Deal made to save 3 Portland trees; South Park creator helps

AP News
|
Posted: Sep 18, 2015 2:26 PM
Deal made to save 3 Portland trees; South Park creator helps

PORTLAND, Ore. (AP) — A deal has been reached in Portland to save three sequoias a developer planned to cut down to make room for new homes.

Arthur Bradford, who lives next to the 150-foot trees and was involved in negotiations, said neighbors will buy the lot with the trees from Everett Custom Homes. The lot will be turned into a small public park.

A nearby lot will be purchased by another developer who will build a smaller home without disturbing the trees.

The agreement was being finalized on Friday.

Bradford declined to give specifics of the deal, but said Everett Custom Homes significantly lowered the purchase price from the original $900,000.

He said South Park co-creator Matt Stone donated to help save the trees. Neighbors and tree activists also gave, and they continue to raise money.

The neighbors have gathered at the base of the 150-foot trees since Monday, when a crew hired by the developer arrived with chain saws. An environmental activist suspended himself from one of the trees.

Police on Thursday removed several protesters from the lot, prompting the Portland mayor's office to broker a deal between neighbors and the developer.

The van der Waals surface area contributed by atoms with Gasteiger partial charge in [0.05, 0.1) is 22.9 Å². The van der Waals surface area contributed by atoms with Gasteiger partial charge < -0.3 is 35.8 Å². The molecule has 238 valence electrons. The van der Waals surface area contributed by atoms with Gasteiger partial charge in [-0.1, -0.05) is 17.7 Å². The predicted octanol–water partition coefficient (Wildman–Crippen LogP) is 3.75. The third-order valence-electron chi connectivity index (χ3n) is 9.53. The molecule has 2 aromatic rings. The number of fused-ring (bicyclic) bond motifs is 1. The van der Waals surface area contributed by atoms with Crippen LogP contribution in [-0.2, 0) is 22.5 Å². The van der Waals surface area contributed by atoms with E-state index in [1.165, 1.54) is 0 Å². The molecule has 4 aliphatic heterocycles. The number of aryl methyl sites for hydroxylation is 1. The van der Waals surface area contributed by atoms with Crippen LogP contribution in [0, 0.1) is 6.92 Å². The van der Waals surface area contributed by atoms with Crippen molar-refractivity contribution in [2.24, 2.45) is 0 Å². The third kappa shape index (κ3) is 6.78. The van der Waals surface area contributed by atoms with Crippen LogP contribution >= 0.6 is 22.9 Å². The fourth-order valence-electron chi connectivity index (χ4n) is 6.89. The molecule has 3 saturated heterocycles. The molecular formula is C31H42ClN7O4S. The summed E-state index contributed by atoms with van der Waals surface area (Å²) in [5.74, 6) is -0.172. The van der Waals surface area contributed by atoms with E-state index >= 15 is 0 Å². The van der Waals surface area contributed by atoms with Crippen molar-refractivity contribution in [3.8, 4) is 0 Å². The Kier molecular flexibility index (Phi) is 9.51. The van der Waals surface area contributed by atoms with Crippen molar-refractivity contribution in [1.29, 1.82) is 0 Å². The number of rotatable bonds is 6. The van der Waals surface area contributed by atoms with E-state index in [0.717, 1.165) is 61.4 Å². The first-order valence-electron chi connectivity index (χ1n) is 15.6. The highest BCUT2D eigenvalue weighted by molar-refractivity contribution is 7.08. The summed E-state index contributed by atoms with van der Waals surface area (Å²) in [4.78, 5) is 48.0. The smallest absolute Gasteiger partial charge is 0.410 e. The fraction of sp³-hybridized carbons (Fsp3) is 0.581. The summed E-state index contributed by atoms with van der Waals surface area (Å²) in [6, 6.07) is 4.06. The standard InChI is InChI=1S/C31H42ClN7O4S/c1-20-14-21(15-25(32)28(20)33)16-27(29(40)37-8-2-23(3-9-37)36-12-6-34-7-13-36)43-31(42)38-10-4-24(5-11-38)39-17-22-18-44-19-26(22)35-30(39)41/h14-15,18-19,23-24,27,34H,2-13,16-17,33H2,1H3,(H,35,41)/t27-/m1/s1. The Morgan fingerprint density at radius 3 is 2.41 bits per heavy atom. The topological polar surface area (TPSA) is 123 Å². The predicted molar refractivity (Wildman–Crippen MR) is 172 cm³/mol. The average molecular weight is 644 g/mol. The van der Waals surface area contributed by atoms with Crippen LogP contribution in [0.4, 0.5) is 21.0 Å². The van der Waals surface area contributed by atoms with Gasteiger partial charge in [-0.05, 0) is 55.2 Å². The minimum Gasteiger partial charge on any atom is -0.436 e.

Everett Custom Homes bought the property with the trees earlier this year; it's located in an affluent, leafy neighborhood near Reed College, a top rank liberal arts school. The developer demolished an old home that stood at the base of the trees and was planning to build two large new houses once the trees were cut.

Neighbors said the trees are about 150 years old and should be saved because they're a public treasure and part of the neighborhood's aesthetic.

Robert McCullough, president of the Eastmoreland Neighborhood Association, said the neighbors previously negotiated with the developer to buy the property, but were unable to raise enough money.

This time, not only is the price lower, but the agreement allows neighbors to purchase the lot with the trees while continuing to collect funds, said Bradford.

The activist planned to remain on a platform suspended in the tree until the deal is signed.